Corporate Political Donations and Lobbying Are Still Trapped in a Murky, Dark Cloud
Bernie Sanders and I are bothered by some of the same things, Warren Buffett told CNBC on the eve of Super Tuesday. One of those issues is the “influence of money in politics,” Buffett said.
Buffett isn’t the only investor with concerns. But some investors have been doing more than talk on TV about the issue.
Over the past few months, behind the scenes, tens of thousands of people have been writing to mutual fund company Vanguard telling the investment manager that it’s time it supported transparency by corporations about their political donations. Vanguard acts on behalf of its mutual fund clients when it casts votes on disclosure proposals listed on corporate proxies.
Emma Boorboor, election reform campaign director at U.S. Public Interest Research Group (U.S. PIRG), told me that in October 2015, she sent a letter to Vanguard CEO Bill McNabb and two other Vanguard employees outlining her concerns with the mutual fund company’s voting policies with respect to corporate political disclosure. In her email to McNabb, Boorboor wrote, “Corporate political spending poses reputational risks and knowing those risks is key to informed investing. 75 percent of Americans support disclosure. This undoubtedly translates to a majority of your customers and prospective customers.” She recommended McNabb follow “the examples of your peers” and she provided “sample [voting policy] language” from Vanguard competitor, AllianceBernstein, as a suggestion.
After she sent her letter to McNabb, over 65,000 members of Public Citizen, U.S. PIRG, and Common Cause, among others, sent emails to Vanguard asking it to change its voting policy guidelines to vote in favor of political spending disclosure, she says.
A Vanguard spokesperson wrote me in an email that “We regularly engage with the companies held by our funds and political spending disclosure is one of many topics we evaluate and discuss. We’re continuing to monitor the broader conversation.”
Boorboor is still waiting to hear back from Vanguard on her letter. Her next step? We will be “working to get larger institutional investors to weigh in and hopefully get this on [Vanguard’s] quarterly board meeting agenda,” Boorboor wrote me.
Part of that effort may already be underway. In early January, Walden Asset Management, a corporate client who uses Vanguard for their 401(k) program, wrote Vanguard about its proxy voting practices with respect to social and environmental issues like political spending and climate change. In early February, the firm received a response from Vanguard, which Tim Smith, senior vice president at Walden Asset Management, told me included a discussion of Vanguard’s efforts to talk with companies about social and environmental issues, but stopped short of saying that Vanguard would actually change its proxy voting practices. Vanguard continues to abstain on political spending and other social and environmental shareholder proposals. Abstentions are viewed by many companies as no votes.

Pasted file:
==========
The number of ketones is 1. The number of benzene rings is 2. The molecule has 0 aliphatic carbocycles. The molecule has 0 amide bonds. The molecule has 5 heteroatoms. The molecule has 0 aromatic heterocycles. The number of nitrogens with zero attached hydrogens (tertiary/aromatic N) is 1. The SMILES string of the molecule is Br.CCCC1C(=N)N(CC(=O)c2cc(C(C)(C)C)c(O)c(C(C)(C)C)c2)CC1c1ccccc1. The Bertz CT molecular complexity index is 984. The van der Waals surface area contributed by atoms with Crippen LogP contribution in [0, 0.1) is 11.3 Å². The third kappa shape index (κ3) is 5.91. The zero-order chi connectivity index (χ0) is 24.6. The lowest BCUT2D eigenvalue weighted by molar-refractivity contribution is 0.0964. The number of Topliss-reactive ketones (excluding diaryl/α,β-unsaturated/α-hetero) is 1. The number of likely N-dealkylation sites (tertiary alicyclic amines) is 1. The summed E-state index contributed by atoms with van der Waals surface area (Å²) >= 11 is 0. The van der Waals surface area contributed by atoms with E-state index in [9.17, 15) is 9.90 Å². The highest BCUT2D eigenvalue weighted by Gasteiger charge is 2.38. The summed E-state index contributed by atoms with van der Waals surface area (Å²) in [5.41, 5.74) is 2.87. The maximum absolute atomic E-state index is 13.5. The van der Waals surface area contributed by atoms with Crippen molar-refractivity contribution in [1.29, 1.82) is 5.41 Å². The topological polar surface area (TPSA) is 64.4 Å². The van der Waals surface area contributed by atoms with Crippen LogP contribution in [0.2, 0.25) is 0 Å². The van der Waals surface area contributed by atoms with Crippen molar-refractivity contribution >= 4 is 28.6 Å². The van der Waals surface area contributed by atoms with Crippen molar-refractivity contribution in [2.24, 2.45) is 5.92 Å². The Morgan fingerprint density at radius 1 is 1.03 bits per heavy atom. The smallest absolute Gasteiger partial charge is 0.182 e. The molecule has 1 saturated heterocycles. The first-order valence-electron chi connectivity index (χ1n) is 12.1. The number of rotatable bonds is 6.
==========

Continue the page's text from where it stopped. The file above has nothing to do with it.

Boorboor, who had seen Vanguard’s response to Walden Asset Management, wrote me in an email that “[t]his response from Vanguard only confirms where we thought they are getting it wrong. Shareholders need disclosure on issues like political spending and climate change because there is material risk that can affect the bottom line.”
In the upcoming 2016 proxy voting season, Smith estimates that there will be over 90 resolutions on company ballots related to corporate political spending and lobbying efforts. Eleven oil and gas companies are expected to have climate change-related shareholder proposals. The list includes Chesapeake Energy, Chevron, ConocoPhillips, CONSOL Energy, Occidental Petroleum, Devon Energy, ExxonMobil, Phillips 66, Spectra Energy, Suncor and Tesoro.
In the meantime, there are a few signs that the federal government will take action to make corporate political contributions and spending more transparent. According to a New York Times report in January, President Obama has been considering for some time “an executive order that would require companies doing business with the federal government to disclose their political contributions.” Then again, at the end of 2015, Congress slowed possible reform by forbidding the Securities and Exchange Commission from implementing a rule in 2016 to require more robust corporate disclosure of political spending.
Retiring Congressman Steve Israel, writing in the New York Times in January, said the Supreme Court’s 2010 Citizens United decision “ignited an explosion of money in politics.” He recommended a “‘who-gives-what’ transparency in real time (not after the damage has been done), shareholder disclosure of all corporate political expenditures and public financing of congressional elections.” While bills have been introduced by Senator Dick Durbin and Congressman John Sarbanes to make improvements, Israel opined that “Not one of these things will be passed by the current crowd in charge.”
Eleanor Bloxham is CEO of The Value Alliance and Corporate Governance Alliance (http://www.thevaluealliance.com), an independent board education and advisory firm she founded in 1999. She has been a regular contributor to Fortune since April 2010 and is the author of two books on corporate governance and valuation.